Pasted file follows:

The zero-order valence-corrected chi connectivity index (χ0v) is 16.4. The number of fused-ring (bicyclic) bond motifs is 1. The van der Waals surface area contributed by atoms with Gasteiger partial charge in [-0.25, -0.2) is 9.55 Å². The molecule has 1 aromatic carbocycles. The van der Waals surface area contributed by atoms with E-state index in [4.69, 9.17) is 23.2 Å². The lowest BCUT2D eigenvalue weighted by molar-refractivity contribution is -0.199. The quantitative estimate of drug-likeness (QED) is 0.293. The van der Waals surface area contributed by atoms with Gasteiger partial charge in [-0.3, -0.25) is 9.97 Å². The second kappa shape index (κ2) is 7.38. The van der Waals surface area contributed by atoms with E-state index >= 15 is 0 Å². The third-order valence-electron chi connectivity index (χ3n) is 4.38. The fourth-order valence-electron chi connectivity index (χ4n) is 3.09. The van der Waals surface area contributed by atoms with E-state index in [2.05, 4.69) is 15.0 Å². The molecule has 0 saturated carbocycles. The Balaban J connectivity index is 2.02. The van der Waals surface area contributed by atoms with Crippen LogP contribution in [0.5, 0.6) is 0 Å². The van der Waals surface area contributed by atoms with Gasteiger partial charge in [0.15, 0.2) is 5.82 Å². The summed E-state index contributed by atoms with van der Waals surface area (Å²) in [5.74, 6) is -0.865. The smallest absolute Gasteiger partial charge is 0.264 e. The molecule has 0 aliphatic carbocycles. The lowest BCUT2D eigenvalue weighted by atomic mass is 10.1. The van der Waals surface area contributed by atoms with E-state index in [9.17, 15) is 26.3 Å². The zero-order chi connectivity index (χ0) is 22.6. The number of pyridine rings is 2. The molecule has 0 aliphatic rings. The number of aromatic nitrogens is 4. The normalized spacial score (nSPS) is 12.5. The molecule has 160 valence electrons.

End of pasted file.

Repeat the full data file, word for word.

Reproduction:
The zero-order valence-corrected chi connectivity index (χ0v) is 16.4. The number of fused-ring (bicyclic) bond motifs is 1. The van der Waals surface area contributed by atoms with Gasteiger partial charge in [-0.25, -0.2) is 9.55 Å². The molecule has 1 aromatic carbocycles. The van der Waals surface area contributed by atoms with E-state index in [4.69, 9.17) is 23.2 Å². The lowest BCUT2D eigenvalue weighted by molar-refractivity contribution is -0.199. The quantitative estimate of drug-likeness (QED) is 0.293. The van der Waals surface area contributed by atoms with Gasteiger partial charge in [-0.3, -0.25) is 9.97 Å². The second kappa shape index (κ2) is 7.38. The van der Waals surface area contributed by atoms with E-state index >= 15 is 0 Å². The third-order valence-electron chi connectivity index (χ3n) is 4.38. The fourth-order valence-electron chi connectivity index (χ4n) is 3.09. The van der Waals surface area contributed by atoms with E-state index in [2.05, 4.69) is 15.0 Å². The molecule has 0 saturated carbocycles. The Balaban J connectivity index is 2.02. The van der Waals surface area contributed by atoms with Crippen LogP contribution in [0.5, 0.6) is 0 Å². The van der Waals surface area contributed by atoms with Gasteiger partial charge in [0.15, 0.2) is 5.82 Å². The summed E-state index contributed by atoms with van der Waals surface area (Å²) in [5.74, 6) is -0.865. The smallest absolute Gasteiger partial charge is 0.264 e. The molecule has 0 aliphatic carbocycles. The lowest BCUT2D eigenvalue weighted by atomic mass is 10.1. The van der Waals surface area contributed by atoms with E-state index in [9.17, 15) is 26.3 Å². The zero-order chi connectivity index (χ0) is 22.6. The number of pyridine rings is 2. The molecule has 0 aliphatic rings. The number of aromatic nitrogens is 4. The normalized spacial score (nSPS) is 12.5. The molecule has 160 valence electrons.